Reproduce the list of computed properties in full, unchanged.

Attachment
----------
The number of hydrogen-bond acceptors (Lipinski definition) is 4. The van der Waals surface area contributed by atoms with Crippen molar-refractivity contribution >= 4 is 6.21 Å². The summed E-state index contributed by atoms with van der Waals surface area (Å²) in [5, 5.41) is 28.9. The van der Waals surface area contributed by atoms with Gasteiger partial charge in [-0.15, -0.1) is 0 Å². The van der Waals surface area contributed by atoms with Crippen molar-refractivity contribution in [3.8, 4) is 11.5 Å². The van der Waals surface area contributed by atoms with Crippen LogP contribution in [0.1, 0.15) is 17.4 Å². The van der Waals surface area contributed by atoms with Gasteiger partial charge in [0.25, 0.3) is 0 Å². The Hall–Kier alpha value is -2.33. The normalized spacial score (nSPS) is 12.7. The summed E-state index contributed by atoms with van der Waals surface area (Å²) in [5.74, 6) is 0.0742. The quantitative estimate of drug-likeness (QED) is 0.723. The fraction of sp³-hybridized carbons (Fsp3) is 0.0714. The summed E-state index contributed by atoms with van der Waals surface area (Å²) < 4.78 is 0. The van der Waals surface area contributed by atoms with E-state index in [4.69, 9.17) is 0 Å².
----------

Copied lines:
The number of hydrogen-bond acceptors (Lipinski definition) is 4. The van der Waals surface area contributed by atoms with Crippen molar-refractivity contribution >= 4 is 6.21 Å². The summed E-state index contributed by atoms with van der Waals surface area (Å²) in [5, 5.41) is 28.9. The van der Waals surface area contributed by atoms with Gasteiger partial charge in [-0.15, -0.1) is 0 Å². The van der Waals surface area contributed by atoms with Crippen molar-refractivity contribution in [3.8, 4) is 11.5 Å². The van der Waals surface area contributed by atoms with Crippen LogP contribution in [0.1, 0.15) is 17.4 Å². The van der Waals surface area contributed by atoms with Gasteiger partial charge in [0.25, 0.3) is 0 Å². The Hall–Kier alpha value is -2.33. The normalized spacial score (nSPS) is 12.7. The summed E-state index contributed by atoms with van der Waals surface area (Å²) in [5.74, 6) is 0.0742. The quantitative estimate of drug-likeness (QED) is 0.723. The fraction of sp³-hybridized carbons (Fsp3) is 0.0714. The summed E-state index contributed by atoms with van der Waals surface area (Å²) < 4.78 is 0. The van der Waals surface area contributed by atoms with E-state index in [4.69, 9.17) is 0 Å².